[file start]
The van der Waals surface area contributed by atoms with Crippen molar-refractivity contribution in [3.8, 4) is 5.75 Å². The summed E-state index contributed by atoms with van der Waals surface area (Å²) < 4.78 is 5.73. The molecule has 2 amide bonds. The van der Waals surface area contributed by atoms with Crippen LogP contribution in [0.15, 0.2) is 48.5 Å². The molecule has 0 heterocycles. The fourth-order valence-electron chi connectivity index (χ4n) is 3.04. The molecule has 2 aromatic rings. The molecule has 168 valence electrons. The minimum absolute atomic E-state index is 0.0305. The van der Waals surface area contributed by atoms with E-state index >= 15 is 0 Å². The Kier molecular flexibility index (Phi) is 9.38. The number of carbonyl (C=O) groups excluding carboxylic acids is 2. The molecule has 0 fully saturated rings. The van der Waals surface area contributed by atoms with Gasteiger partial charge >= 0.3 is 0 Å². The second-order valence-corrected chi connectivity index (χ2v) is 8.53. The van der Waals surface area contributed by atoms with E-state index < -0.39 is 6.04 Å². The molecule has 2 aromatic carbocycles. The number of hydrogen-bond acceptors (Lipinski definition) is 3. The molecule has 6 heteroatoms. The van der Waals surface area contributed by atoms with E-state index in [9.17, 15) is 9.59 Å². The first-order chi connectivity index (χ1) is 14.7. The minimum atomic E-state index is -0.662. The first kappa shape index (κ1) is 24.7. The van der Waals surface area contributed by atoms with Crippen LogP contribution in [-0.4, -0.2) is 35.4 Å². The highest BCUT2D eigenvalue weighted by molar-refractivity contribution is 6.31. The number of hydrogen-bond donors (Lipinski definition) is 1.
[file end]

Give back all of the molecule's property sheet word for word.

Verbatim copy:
The van der Waals surface area contributed by atoms with Crippen molar-refractivity contribution in [3.8, 4) is 5.75 Å². The summed E-state index contributed by atoms with van der Waals surface area (Å²) < 4.78 is 5.73. The molecule has 2 amide bonds. The van der Waals surface area contributed by atoms with Crippen LogP contribution in [0.15, 0.2) is 48.5 Å². The molecule has 0 heterocycles. The fourth-order valence-electron chi connectivity index (χ4n) is 3.04. The molecule has 2 aromatic rings. The molecule has 168 valence electrons. The minimum absolute atomic E-state index is 0.0305. The van der Waals surface area contributed by atoms with E-state index >= 15 is 0 Å². The Kier molecular flexibility index (Phi) is 9.38. The number of carbonyl (C=O) groups excluding carboxylic acids is 2. The molecule has 0 fully saturated rings. The van der Waals surface area contributed by atoms with Gasteiger partial charge >= 0.3 is 0 Å². The second-order valence-corrected chi connectivity index (χ2v) is 8.53. The van der Waals surface area contributed by atoms with E-state index < -0.39 is 6.04 Å². The molecule has 2 aromatic carbocycles. The number of hydrogen-bond acceptors (Lipinski definition) is 3. The molecule has 6 heteroatoms. The van der Waals surface area contributed by atoms with E-state index in [9.17, 15) is 9.59 Å². The first-order chi connectivity index (χ1) is 14.7. The minimum atomic E-state index is -0.662. The first kappa shape index (κ1) is 24.7. The van der Waals surface area contributed by atoms with Crippen LogP contribution in [-0.4, -0.2) is 35.4 Å². The highest BCUT2D eigenvalue weighted by molar-refractivity contribution is 6.31. The number of hydrogen-bond donors (Lipinski definition) is 1.